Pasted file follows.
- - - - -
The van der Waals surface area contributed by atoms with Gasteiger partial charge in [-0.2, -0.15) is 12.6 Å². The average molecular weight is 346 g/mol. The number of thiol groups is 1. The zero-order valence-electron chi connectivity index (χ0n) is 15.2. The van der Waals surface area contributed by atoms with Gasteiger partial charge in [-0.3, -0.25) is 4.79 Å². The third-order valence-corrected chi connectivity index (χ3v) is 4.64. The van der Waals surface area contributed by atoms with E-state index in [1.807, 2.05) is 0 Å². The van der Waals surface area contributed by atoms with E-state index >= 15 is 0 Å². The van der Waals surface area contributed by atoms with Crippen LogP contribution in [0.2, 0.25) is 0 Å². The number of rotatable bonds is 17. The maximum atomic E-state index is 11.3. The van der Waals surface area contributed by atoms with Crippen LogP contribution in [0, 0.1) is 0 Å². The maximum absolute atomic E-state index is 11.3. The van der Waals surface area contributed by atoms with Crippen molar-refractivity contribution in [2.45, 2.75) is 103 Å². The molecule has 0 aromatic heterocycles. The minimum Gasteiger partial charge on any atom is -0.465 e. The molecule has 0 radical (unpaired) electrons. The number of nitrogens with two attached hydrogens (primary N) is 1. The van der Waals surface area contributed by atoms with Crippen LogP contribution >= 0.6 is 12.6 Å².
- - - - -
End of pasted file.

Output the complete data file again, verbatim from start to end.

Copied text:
The van der Waals surface area contributed by atoms with Gasteiger partial charge in [-0.2, -0.15) is 12.6 Å². The average molecular weight is 346 g/mol. The number of thiol groups is 1. The zero-order valence-electron chi connectivity index (χ0n) is 15.2. The van der Waals surface area contributed by atoms with Gasteiger partial charge in [-0.3, -0.25) is 4.79 Å². The third-order valence-corrected chi connectivity index (χ3v) is 4.64. The van der Waals surface area contributed by atoms with E-state index in [1.807, 2.05) is 0 Å². The van der Waals surface area contributed by atoms with E-state index >= 15 is 0 Å². The van der Waals surface area contributed by atoms with Crippen LogP contribution in [0.2, 0.25) is 0 Å². The number of rotatable bonds is 17. The maximum atomic E-state index is 11.3. The van der Waals surface area contributed by atoms with Crippen LogP contribution in [0, 0.1) is 0 Å². The maximum absolute atomic E-state index is 11.3. The van der Waals surface area contributed by atoms with Crippen molar-refractivity contribution in [2.45, 2.75) is 103 Å². The molecule has 0 aromatic heterocycles. The minimum Gasteiger partial charge on any atom is -0.465 e. The molecule has 0 radical (unpaired) electrons. The number of nitrogens with two attached hydrogens (primary N) is 1. The van der Waals surface area contributed by atoms with Crippen LogP contribution >= 0.6 is 12.6 Å².